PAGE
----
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If you sell books on Amazon, you know the marketplace is pretty cutthroat.
There are thousands of sellers out there, and most of them are constantly undercutting competitors with an automatic Amazon repricer tool to get more sales.
This competitiveness makes automated repricing of your inventory non-negotiable.
Because everyone else is using repricing software, you have to use it too.
If you don’t, you’re not going to sell many books.
Fortunately, there are quite a few repricing tools available.
One of these tools, RepriceIt, is a cut above the competition when it comes to the specific needs of Amazon booksellers.
To understand why, we need to talk about the two different types of Amazon repricer tools and the impact each has on your bottom line.
Two different types of repricer tools
While there seem to be more Amazon repricer tools than there are atoms in the universe, they all fall into one of two categories: responsive or schedule-based.
Type #1: Responsive repricer tools
A responsive repricer changes prices in response other sellers’ price changes.
When someone matches or undercuts one of your offers, the responsive repricer is notified and immediately initiates a price change in response.
This price change can take anywhere from 15 seconds to five minutes to go into effect, depending on the repricer you’re using.
Examples of responsive repricers include Amazon’s in-house repricer and third party tools like RepricerExpress.
Type #2: Schedule-based repricer tools
A schedule-based repricer operates on a fixed schedule.
It doesn’t react to other sellers’ price changes, but reprices when you tell it to.
RepriceIt is the only schedule-based repricer I’m aware of.
The software limits you to a maximum number of price updates per day. As a result, most RepriceIt users choose to update prices every couple of hours.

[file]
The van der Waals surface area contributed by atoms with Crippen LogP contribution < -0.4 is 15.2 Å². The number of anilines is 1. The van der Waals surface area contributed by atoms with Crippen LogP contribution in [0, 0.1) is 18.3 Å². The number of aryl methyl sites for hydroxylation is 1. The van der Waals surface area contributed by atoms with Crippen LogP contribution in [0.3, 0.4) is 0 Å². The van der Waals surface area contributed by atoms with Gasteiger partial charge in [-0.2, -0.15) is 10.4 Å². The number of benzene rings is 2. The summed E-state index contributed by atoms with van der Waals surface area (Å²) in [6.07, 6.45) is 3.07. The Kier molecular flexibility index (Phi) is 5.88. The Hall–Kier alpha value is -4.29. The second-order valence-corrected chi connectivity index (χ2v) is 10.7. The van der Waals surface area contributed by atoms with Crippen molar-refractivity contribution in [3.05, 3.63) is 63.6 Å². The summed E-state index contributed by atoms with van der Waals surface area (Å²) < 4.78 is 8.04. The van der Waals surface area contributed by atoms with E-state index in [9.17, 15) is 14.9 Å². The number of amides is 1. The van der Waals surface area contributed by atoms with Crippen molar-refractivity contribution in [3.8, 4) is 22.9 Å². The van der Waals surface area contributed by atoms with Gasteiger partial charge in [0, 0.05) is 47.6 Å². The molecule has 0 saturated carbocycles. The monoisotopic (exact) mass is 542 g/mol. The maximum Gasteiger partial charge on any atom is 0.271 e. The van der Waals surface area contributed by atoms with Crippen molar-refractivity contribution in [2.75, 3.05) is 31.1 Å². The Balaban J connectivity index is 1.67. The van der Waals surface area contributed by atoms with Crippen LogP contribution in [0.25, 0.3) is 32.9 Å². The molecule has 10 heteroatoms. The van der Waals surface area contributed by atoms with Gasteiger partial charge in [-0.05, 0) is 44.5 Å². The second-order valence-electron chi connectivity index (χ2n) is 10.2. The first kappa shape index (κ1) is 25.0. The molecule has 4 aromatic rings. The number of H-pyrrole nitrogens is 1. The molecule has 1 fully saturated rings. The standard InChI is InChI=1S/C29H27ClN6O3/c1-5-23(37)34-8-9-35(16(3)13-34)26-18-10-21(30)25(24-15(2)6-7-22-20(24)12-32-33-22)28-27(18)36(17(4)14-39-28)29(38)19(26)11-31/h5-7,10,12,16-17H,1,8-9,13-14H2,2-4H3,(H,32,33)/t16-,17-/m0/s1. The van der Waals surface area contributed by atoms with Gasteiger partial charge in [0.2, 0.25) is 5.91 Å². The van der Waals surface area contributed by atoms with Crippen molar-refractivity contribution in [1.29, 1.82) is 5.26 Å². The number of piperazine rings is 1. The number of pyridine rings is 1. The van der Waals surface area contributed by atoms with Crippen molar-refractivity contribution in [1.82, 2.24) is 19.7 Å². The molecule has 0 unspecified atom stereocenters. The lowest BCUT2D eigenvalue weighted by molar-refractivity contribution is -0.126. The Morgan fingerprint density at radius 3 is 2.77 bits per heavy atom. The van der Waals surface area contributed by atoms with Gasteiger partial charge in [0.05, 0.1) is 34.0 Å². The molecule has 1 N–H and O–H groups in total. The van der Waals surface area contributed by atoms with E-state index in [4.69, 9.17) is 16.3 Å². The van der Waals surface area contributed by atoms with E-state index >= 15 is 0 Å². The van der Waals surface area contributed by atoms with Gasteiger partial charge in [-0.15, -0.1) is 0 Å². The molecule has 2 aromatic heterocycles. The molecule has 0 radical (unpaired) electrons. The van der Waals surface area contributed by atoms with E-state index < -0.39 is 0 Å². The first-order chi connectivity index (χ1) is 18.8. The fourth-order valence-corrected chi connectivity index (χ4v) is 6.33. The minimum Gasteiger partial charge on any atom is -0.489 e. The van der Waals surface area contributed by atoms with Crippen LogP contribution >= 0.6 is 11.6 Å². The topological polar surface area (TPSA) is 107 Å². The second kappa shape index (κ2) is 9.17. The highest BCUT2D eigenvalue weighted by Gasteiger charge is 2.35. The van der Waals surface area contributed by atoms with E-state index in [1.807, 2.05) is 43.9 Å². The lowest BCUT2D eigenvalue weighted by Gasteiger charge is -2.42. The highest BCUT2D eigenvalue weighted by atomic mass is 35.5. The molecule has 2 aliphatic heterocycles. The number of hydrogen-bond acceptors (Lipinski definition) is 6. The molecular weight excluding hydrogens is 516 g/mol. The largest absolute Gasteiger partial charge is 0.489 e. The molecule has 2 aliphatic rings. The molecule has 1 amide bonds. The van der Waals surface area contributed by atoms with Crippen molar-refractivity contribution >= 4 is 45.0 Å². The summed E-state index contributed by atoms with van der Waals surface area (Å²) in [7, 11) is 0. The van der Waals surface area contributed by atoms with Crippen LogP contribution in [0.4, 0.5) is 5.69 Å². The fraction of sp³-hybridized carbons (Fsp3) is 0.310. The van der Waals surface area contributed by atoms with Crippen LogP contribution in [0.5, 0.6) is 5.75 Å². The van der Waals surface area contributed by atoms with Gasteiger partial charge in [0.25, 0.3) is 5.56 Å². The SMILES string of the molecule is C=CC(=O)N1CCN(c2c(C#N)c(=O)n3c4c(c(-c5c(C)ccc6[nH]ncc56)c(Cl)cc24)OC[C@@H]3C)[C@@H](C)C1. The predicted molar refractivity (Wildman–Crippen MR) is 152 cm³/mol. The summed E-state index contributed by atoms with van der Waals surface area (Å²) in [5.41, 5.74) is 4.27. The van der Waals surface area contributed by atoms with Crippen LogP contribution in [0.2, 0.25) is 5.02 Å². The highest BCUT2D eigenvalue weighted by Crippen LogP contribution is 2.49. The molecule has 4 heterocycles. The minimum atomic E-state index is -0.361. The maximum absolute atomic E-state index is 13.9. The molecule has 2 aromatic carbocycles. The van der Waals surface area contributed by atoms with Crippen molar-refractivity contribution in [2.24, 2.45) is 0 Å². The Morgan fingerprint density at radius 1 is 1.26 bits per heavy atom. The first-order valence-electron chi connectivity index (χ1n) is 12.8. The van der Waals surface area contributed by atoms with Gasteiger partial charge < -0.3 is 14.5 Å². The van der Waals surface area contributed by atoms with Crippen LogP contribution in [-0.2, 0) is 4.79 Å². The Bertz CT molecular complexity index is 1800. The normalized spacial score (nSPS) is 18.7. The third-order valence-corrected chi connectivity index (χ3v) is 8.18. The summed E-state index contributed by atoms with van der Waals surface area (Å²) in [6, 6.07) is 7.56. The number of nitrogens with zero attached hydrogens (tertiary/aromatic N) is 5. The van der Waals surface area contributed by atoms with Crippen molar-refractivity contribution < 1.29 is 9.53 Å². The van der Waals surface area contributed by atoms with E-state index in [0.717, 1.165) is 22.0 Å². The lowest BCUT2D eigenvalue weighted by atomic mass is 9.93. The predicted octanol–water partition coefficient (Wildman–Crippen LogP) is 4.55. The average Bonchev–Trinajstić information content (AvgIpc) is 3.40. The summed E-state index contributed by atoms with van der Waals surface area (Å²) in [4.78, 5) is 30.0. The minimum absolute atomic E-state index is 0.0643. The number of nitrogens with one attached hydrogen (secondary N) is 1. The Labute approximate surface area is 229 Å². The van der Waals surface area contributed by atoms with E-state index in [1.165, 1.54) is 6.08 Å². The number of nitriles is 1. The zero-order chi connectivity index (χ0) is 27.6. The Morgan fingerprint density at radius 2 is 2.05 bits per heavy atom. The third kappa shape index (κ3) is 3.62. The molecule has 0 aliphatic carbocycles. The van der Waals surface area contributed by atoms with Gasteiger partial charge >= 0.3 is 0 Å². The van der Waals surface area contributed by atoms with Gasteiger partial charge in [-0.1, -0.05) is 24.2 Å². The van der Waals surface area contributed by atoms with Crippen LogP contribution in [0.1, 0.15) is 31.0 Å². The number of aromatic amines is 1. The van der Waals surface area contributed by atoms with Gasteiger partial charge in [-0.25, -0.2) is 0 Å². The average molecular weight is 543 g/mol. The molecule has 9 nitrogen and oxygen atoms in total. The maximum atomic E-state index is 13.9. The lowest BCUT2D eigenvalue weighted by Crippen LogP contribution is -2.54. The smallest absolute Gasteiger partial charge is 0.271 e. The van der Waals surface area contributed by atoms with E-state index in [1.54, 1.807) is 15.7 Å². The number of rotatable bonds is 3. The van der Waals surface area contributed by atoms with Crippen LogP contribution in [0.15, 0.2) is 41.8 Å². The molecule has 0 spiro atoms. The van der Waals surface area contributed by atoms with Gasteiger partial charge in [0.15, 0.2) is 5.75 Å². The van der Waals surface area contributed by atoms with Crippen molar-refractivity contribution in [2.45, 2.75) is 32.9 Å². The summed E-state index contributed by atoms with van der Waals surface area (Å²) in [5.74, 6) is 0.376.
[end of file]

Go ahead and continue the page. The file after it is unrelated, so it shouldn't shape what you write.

Why you shouldn’t use responsive repricers to reprice books
On the surface, a responsive repricer seems better than a schedule-based repricer.
I mean, really: why would you reprice every two hours if you can reprice every 30 seconds?
Well, there are a couple of reasons.
Reason #1: Responsive repricers can crash your book prices
The biggest problem with responsive repricers is that they work a little too well.
The main benefit of using a responsive repricer is that it increases your chances of being the lowest price when the next buyer comes along.
Because it responds instantly to any price changes, you’ll spend more time as the lowest offer and increase your chances of winning the Buy Box.
This aggressive repricing strategy is excellent for products that get multiple sales a day, as there won’t be enough downtime between buyers for a repricer battle to kill the margin.
But most books don’t sell multiple times a day.
Hell, most books don’t even sell multiple times a week.
Most of the books in your inventory will go a long, long while without selling a single copy.
As such, using a responsive repricer in an effort to sell these books faster may hurt you in the long run.
Here’s the crux: if you’re the only seller on a given listing using a responsive repricer, you’re probably going to get the next sale. You’re free to monopolize the Buy Box without affecting the price all that much.
But if you and another seller are both using responsive repricer tools…
…you’re going to crash the price.
I experienced this far too many times when I was using Amazon’s repricer.
I would set up an item to reprice, go to bed, and wake up to find the price had dropped by $10.
When I checked the repricing history, I would find evidence of a vicious fight to the death with another seller and their repricer.
The price dropped a few cents a minute, and only stopped falling because it hit my minimum price threshold.
I would think to myself, “Great. Now the price is $10 lower and I’m still not the lowest price. What was the point of this again?”
The point was to have the lowest price as often as possible, so I could beat out other sellers and basically guarantee that I would get the next sale.
But more often than not, this strategy backfired.
Whenever I encountered another seller using a responsive repricer, we almost always drove the price down until one of us hit our minimums — and that person was usually me.
It was usually me because my “opponents” using aggressive repricers were usually mega sellers.
You know the ones — high volume sellers with 10,000+ feedback ratings.
These sellers care about turnover speed more than anything else.
As a result, the minimum prices they set on their repricing rules are ridiculously low, if they even set minimum prices at all.
This means they’re fine with tanking the price because they just want to sell the book as quickly as possible to make room for their next wave of books.
News flash: I’m not a mega seller.
I don’t have vast distribution networks bringing books to my doorstep.
I can’t afford to send a $100 book down to $50, because I don’t have a thousand other $100 books to offset it.
So I set conservative minimum prices, which meant the mega sellers won out in the end.
Whenever I went toe-to-toe with them, I only succeeded in lowering the price.